John Barleycorn HTML version
"Come," says the White Logic, "and forget these Asian dreamers of old time. Fill your
glass and let us look at the parchments of the dreamers of yesterday who dreamed their
dreams on your own warm hills."
I pore over the abstract of title of the vineyard called Tokay on the rancho called
Petaluma. It is a sad long list of the names of men, beginning with Manuel Micheltoreno,
one time Mexican "Governor, Commander-in-Chief, and Inspector of the Department of
the Californias," who deeded ten square leagues of stolen Indian land to Colonel Don
Mariano Guadalupe Vallejo for services rendered his country and for moneys paid by
him for ten years to his soldiers.
Immediately this musty record of man's land lust assumes the formidableness of a battle--
the quick struggling with the dust. There are deeds of trust, mortgages, certificates of
release, transfers, judgments, foreclosures, writs of attachment, orders of sale, tax liens,
petitions for letters of administration, and decrees of distribution. It is like a monster ever
unsubdued, this stubborn land that drowses in this Indian summer weather and that
survives them all, the men who scratched its surface and passed.
Who was this James King of William, so curiously named? The oldest surviving settler in
the Valley of the Moon knows him not. Yet only sixty years ago he loaned Mariano G.
Vallejo eighteen thousand dollars on security of certain lands including the vineyard yet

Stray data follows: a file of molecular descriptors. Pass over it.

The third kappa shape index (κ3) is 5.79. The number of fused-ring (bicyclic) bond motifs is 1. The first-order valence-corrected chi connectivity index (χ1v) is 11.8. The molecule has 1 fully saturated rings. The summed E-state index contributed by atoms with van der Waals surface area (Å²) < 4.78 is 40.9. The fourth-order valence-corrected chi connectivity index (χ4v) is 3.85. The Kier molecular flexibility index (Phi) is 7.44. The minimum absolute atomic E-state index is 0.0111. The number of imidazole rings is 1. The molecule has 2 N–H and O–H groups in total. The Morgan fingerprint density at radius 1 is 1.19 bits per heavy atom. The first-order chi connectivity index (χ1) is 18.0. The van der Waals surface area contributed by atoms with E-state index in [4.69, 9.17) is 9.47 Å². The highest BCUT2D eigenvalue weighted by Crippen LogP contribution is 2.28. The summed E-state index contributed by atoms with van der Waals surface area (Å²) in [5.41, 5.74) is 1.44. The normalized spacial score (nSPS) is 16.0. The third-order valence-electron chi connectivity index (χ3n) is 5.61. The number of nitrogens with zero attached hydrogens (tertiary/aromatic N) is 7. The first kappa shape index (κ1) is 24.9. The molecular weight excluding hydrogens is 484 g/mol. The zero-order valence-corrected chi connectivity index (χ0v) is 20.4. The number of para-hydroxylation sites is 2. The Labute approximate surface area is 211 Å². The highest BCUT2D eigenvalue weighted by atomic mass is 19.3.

to be and to be called Tokay. Whence came Peter O'Connor, and whither vanished, after
writing his little name of a day on the woodland that was to become a vineyard? Appears
Louis Csomortanyi, a name to conjure with. He lasts through several pages of this record
of the enduring soil.
Comes old American stock, thirsting across the Great American Desert, mule-backing
across the Isthmus, wind-jamming around the Horn, to write brief and forgotten names
where ten thousand generations of wild Indians are equally forgotten--names like
Halleck, Hastings, Swett, Tait, Denman, Tracy, Grimwood, Carlton, Temple. There are
no names like those to-day in the Valley of the Moon.
The names begin to appear fast and furiously, flashing from legal page to legal page and
in a flash vanishing. But ever the persistent soil remains for others to scrawl themselves
across. Come the names of men of whom I have vaguely heard but whom I have never
known. Kohler and Frohling--who built the great stone winery on the vineyard called
Tokay, but who built upon a hill up which other vineyardists refused to haul their grapes.
So Kohler and Frohling lost the land; the earthquake of 1906 threw down the winery; and
I now live in its ruins.
La Motte--he broke the soil, planted vines and orchards, instituted commercial fish
culture, built a mansion renowned in its day, was defeated by the soil, and passed. And
my name of a day appears. On the site of his orchards and vine-yards, of his proud